BUSINESS

State budget concerns growing

Revenues are under threat from income and property tax shortfalls and social security system problems By Sotiris Nikas

Worries are growing at the Finance Ministry about the rest of this year and the possible consequences on discussions regarding the coverage of the 2015 fiscal gap. Concerns are focused on income tax revenues, yields from the new property tax and the economic state of the social security funds.

While the budget recorded income tax revenues at end-July that beat the target by 555 million euros, a 1-billion-euro shortfall has been identified in the sum of tax demanded from taxpayers compared with the target set for the whole of the year. This is raising fears among ministry officials who are worried whether the positive image on this front could change by the end of the year.

Another factor threatening the collection of the necessary revenues for 2014 is the changes to the new single property tax (ENFIA). Ministry sources say that despite the changes to be submitted in Parliament on Monday, the target for the collection of 2.65 billion euros remains intact, but until the tax has all been paid no one can feel certain about that.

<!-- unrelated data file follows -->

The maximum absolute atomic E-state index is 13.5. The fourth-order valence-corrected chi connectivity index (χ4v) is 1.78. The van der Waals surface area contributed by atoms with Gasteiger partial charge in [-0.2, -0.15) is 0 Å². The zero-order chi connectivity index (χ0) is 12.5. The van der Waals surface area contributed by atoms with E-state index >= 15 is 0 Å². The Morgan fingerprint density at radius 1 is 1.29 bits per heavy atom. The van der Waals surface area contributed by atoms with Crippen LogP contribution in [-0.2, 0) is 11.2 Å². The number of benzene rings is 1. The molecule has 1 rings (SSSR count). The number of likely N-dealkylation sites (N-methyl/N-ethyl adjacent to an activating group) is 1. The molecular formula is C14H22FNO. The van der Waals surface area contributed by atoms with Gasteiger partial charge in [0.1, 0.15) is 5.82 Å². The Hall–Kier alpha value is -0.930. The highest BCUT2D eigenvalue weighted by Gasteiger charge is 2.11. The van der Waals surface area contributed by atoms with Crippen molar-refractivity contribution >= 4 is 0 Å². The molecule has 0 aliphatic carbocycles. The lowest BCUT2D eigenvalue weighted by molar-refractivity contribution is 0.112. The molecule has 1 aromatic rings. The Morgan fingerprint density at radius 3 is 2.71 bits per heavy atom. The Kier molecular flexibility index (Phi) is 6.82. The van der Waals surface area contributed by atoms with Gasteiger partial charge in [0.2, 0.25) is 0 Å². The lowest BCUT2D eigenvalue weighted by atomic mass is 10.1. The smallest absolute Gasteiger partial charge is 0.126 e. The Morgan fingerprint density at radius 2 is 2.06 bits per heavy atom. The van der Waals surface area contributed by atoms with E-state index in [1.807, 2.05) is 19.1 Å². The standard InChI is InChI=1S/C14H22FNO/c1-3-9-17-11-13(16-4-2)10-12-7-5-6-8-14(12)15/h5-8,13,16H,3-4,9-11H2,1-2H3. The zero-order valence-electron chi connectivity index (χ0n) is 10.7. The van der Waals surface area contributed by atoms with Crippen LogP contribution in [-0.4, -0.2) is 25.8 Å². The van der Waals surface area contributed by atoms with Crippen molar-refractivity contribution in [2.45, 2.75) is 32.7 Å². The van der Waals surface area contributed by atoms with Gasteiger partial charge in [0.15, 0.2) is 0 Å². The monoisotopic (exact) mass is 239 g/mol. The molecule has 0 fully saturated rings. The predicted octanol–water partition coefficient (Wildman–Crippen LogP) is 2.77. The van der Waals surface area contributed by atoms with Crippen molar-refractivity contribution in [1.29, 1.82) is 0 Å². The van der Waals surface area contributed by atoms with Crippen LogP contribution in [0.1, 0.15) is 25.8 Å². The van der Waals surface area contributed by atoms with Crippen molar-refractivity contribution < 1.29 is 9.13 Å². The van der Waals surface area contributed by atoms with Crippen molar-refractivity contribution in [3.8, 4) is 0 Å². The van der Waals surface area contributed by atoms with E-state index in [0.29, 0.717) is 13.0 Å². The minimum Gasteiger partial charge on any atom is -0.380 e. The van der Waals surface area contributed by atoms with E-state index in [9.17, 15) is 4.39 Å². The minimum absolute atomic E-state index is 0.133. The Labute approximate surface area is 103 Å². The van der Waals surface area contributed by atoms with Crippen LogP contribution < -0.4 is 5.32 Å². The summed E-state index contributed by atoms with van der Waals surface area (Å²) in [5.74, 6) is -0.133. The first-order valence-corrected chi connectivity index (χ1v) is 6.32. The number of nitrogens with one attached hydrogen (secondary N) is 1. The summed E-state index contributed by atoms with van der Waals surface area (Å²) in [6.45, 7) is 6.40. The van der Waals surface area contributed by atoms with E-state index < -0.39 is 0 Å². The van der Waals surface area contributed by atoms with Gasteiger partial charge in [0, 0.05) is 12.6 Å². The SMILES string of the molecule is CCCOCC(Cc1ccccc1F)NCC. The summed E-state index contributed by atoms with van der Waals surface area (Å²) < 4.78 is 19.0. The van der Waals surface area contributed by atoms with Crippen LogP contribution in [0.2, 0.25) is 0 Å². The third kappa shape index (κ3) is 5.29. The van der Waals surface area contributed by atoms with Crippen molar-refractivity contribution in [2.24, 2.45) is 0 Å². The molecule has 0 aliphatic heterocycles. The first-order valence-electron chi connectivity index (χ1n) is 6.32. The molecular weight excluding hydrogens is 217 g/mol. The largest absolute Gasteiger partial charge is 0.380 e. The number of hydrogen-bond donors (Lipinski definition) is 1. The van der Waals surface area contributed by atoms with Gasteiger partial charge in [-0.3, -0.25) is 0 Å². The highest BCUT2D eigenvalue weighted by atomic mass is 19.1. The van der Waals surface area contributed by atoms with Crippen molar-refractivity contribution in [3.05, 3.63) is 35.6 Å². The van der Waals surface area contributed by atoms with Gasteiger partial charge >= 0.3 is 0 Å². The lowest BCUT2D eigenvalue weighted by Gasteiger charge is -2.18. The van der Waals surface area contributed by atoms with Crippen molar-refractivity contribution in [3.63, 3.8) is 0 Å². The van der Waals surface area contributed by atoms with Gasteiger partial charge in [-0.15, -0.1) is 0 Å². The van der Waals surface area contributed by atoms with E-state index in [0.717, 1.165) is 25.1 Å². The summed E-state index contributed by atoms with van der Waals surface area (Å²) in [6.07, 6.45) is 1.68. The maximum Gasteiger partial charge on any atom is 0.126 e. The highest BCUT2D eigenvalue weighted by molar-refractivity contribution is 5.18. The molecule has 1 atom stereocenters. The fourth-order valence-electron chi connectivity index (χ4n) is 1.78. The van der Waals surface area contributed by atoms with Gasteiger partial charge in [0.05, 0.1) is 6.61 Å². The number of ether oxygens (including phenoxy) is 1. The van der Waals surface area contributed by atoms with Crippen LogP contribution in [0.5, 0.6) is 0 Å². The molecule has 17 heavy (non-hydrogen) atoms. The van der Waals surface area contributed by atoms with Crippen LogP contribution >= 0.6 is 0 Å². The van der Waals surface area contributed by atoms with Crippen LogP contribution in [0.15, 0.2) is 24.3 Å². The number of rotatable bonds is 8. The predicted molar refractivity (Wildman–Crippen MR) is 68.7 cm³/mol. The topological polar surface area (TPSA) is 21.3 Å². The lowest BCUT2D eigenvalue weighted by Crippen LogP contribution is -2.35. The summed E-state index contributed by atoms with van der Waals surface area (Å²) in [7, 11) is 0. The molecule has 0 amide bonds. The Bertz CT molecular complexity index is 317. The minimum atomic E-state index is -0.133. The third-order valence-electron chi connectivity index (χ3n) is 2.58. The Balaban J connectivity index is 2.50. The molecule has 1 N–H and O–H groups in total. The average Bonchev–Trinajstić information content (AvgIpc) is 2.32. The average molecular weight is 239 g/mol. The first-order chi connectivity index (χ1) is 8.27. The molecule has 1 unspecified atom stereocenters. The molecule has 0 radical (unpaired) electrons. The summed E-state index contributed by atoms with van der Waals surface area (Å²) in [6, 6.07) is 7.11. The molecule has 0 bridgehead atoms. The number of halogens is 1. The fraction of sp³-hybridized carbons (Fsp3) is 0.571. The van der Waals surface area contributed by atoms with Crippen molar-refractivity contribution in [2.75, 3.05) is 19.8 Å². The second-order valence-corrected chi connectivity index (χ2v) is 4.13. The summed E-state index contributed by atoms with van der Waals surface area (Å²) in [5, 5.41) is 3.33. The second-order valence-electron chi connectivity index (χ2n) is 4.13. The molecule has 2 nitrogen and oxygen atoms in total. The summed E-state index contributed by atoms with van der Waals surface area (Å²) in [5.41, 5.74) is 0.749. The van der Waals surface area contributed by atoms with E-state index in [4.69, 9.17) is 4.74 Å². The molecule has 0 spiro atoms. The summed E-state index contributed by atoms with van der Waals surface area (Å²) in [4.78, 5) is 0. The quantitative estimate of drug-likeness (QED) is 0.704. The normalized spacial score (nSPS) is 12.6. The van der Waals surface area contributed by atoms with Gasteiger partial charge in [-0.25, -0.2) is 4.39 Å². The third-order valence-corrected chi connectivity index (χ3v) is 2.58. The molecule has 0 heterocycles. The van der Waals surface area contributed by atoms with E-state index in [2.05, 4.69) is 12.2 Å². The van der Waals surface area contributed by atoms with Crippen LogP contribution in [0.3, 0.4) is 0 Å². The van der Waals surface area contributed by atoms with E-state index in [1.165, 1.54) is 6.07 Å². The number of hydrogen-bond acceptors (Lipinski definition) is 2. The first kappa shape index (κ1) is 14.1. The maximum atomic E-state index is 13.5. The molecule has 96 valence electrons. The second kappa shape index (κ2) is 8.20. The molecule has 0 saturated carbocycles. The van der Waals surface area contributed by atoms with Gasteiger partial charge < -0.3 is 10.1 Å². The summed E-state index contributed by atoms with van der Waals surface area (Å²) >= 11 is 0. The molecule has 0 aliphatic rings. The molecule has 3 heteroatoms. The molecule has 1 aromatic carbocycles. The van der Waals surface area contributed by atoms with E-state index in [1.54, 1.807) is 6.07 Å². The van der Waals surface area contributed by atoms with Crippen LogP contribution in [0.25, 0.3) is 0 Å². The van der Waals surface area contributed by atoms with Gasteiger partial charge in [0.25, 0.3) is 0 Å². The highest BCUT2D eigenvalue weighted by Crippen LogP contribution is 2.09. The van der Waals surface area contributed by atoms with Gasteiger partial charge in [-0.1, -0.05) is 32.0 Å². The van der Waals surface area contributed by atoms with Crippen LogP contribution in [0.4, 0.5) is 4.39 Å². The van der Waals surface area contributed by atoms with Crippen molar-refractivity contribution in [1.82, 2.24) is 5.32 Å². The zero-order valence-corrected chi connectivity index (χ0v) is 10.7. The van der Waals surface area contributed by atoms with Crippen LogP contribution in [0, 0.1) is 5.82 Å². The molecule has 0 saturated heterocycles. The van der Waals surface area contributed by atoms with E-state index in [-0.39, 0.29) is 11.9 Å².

A third problem regards the state of the social security funds. Additional funding of 300 million euros has already been approved to cover part of the deficit of the self-employed professionals’ fund (OAEE), while the Social Security Foundation (IKA) is asking for another 200 million euros and some 200 million will also be disbursed soon for the needs of the civil servants’ fund.

The crucial month regarding the size of the hole from the social security funds will be October, as that is when it will be known whether the money set aside in the budget for the support of the funds will suffice to cover their extra needs.

For now the ministry is insisting that the program targets regarding the primary surplus will be achieved, as the results of efforts to contain expenditure have been encouraging. The government has even set itself a higher target for the primary surplus, at 2.4 percent of the gross domestic product, against the 1.5 percent foreseen.

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